DAY TWO: All in the mind? Neglected experiences of violence during Partition

For day two of our 16 Days of Activism 2022, we return to the theme of sexual violence during Partition, rape as a weapon of war, displacement and forced migration that Butalia’s blog opened with. Pallavi Chakravarty’s piece on neglected experiences of violence adds further to Butalia’s opening piece.

Pallavi Chakravarty

The photo above (which is also the featured image for this post) is from Jugantor newspaper (1952). It reflects the dilemma of migrants in the wake of novel means of restricting influx on one side (passport in this context) and pushing out of minorities from the other side. Interestingly it is the body of the woman who is personifying all refugees here and men who are representing bureaucratic, political and social guardians.

Rape, abduction, and branding or mutilation of female genitals have been means often used as a ‘weapon of war’.

Looking at the South Asian context, it is in the violence accompanying the division of the Indian subcontinent in 1947 where this ‘weapon of war’ was mastered and used on an unprecedented scale. Hindu, Muslim and Sikh women seemed to have only two options before them: violation of their ‘honour’ at the hands of the ‘other’, which was considered a cause of shame and insult to the family, community and nation; and shockingly, ‘honour killing’ at the hands of their own family members, which was hailed as an act of martyrdom. Thus, ‘honour’ was interpreted as being embodied upon the unviolated body of the woman and the violation of the same supposedly brought dishonour to the family, community and nation. What being violated meant to the woman herself held much less significance.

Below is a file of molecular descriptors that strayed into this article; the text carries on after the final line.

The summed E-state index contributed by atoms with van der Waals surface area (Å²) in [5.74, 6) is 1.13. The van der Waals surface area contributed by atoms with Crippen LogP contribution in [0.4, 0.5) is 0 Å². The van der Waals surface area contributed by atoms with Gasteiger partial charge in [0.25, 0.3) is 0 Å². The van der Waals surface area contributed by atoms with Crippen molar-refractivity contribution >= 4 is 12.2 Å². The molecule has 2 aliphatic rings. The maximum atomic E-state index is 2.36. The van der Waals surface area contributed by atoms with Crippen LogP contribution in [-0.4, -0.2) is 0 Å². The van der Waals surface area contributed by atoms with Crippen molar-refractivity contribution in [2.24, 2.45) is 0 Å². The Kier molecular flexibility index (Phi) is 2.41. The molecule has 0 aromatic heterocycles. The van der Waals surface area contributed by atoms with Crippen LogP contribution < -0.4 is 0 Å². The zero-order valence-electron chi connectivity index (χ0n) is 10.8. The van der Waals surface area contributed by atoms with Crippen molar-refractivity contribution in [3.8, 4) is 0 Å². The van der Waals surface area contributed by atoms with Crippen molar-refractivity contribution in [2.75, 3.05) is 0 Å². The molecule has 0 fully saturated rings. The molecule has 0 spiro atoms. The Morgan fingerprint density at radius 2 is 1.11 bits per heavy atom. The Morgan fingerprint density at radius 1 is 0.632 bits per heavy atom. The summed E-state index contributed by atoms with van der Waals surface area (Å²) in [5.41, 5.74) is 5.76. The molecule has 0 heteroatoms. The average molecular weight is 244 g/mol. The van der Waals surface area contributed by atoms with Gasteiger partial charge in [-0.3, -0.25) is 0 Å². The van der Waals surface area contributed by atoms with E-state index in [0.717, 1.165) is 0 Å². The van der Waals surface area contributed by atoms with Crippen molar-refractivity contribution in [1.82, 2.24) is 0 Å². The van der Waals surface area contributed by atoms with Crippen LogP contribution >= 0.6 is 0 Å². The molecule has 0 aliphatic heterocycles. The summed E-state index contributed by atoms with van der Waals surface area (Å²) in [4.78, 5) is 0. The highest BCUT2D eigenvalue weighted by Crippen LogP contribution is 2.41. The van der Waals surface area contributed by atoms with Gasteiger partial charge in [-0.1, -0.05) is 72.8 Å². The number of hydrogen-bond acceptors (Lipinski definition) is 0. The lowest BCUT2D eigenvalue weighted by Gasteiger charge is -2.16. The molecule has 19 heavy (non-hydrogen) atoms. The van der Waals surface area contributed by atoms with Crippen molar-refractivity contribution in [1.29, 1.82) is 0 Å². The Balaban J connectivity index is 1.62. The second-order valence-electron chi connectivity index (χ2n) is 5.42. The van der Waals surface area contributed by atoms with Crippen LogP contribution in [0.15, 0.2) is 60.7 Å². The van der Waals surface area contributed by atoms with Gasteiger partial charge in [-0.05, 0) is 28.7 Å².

Even today, oral testimonies show how stories of women jumping into the wells or ‘willingly’ offering to be slain by the knives of father, brother and other males of the same community are told and retold with pride by the male survivors of partition violence while the narratives of the women who were abducted and later restored by an arrangement between the two states (India and Pakistan)[1] are silenced or even forgotten.